Thousands of novice candidates are boning up on subjects such as the deficit, GDP and inflation, while the main contest looks like being in Rome between Mr Berlusconi himself and Luigi Spaventa, the current budget minister and economics professor, who says the tycoon's policies simply have to be fought.
The battle finds the left in the entirely new role of guardians of budget discipline and fiscal rectitude.
And the Italian business world is developing schizophrenia. A poll by L'Espresso news magazine of 60 members of the 157-strong committee of Confindustria, the industrialists' confederation, found that 40.3 per cent planned to vote for the right-wing Berlusconi/Northern League/neo-fascist alliance, but only 9.4 per cent wanted to see Mr Berlusconi, its leading candidate, as prime minister.
Only 12.3 proposed to vote for the left, but 58.5 per cent of them would like Carlo Azeglio Ciampi, the Prime Minister and supposedly the left's candidate, to carry on in his job. The centre is regarded as weak and only attracts 22.8 per cent, while the industrialists' rating of its likely candidate, the electoral reformer Mario Segni, has plunged from 25.7 per cent in December to 7.6 per cent.
The poll is misleading because, while the left is happily allowing the media to portray Mr Ciampi as their man, they have not asked him to be their candidate - and he has declined publicly. The former governor of the Bank of Italy, his staff say, sees himself as a 'man for emergencies' but not a political leader.
Mr Ciampi's own leanings are closer to the left and another transitional scenario involving him and them is not unthinkable. At the same time, he makes no secret of his distaste for Mr Berlusconi's ideas, which he regards as dangerously inflationary and anti-European.
A big problem for the Party of the Democratic Left (PDS), which dominates the left-wing alliance, is throwing off the stigma of its Communist past. The party has moved well into the centre and could be described as moderate Social Democratic. Achille Occhetto, its leader, recently met leading figures in the City and in Brussels and was reportedly able to reassure them about his intentions. Representatives of the Northern League and Mr Berlus coni's Forza Italia are also planning to visit London soon - the city's perceived blessing seems to be a sought-after credential.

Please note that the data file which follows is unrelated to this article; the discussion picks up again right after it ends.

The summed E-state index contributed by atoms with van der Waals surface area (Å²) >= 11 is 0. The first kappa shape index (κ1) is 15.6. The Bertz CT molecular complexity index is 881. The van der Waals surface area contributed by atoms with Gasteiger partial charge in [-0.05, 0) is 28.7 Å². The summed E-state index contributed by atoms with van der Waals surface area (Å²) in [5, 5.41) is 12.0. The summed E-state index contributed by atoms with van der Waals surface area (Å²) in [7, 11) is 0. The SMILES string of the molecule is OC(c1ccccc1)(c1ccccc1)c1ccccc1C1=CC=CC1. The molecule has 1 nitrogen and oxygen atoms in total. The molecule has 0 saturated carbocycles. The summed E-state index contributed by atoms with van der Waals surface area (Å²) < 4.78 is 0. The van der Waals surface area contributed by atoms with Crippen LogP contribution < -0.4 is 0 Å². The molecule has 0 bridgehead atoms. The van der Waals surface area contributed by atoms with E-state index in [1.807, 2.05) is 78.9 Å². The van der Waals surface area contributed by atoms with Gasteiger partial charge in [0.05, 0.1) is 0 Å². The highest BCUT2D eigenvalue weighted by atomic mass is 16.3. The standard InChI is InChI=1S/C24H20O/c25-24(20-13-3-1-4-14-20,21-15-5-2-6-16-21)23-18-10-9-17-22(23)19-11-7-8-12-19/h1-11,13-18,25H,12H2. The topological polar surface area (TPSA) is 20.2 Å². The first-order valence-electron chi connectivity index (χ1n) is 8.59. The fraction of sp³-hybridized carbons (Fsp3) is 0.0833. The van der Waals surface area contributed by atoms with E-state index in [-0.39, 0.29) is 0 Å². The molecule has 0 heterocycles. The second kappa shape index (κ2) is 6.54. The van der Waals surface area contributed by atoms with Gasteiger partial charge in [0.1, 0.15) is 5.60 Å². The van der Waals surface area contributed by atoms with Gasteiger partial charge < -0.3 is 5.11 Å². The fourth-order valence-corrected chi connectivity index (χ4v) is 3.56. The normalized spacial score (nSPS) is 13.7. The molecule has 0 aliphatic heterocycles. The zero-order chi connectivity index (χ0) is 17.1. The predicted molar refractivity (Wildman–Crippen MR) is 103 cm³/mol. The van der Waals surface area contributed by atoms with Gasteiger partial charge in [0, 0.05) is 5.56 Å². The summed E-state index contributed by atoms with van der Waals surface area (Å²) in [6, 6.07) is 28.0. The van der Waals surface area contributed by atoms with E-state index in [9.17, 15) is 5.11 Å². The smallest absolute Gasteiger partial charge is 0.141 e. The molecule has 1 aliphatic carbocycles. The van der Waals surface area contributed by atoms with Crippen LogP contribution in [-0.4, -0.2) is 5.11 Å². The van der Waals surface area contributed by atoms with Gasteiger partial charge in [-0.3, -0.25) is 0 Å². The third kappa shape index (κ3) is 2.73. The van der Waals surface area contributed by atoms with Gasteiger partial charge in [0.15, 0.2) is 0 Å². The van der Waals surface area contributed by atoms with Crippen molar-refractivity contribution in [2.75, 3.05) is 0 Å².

The PDS economic programme states bluntly 'there is no alternative to the market economy' and 'we cannot redistribute what we do not produce'. It promised to continue the Ciampi government's programme of cutting the state deficit 'with the same rigour and severity'. Taxes can be reduced only when the state of public finances makes it possible. It is strongly in favour of privatisation.
The PDS was not pleased when Fausto Bertinotti, leader of Rifon dazione Comunista, the hardline splinter group which is a member of the left-wing alliance, called for taxation of interest on state bonds - which is electorally about as popular as promising to abolish tax relief on mortgages in Britain. He said Italy should pull out of Nato too. His horrified allies accused him of trying to lose them the elections and Mr Occhetto flatly rejected both ideas.
The PDS line may reassure the business world but will it win votes? Many Italians could well prefer Mr Berlusconi's proposal to slash VAT and impose a single income tax rate of no more than 30 per cent. When experts pointed out that the net result would be substantially higher taxes for lower-
income groups and much lower ones for the rich, his economic adviser said poorer people would be exempted.
It is the first time in decades that Italian voters have needed to read the programmes of the various parties. But given the differences within the three main electoral alliances, they may wonder if what they see is what they will get.Reuse content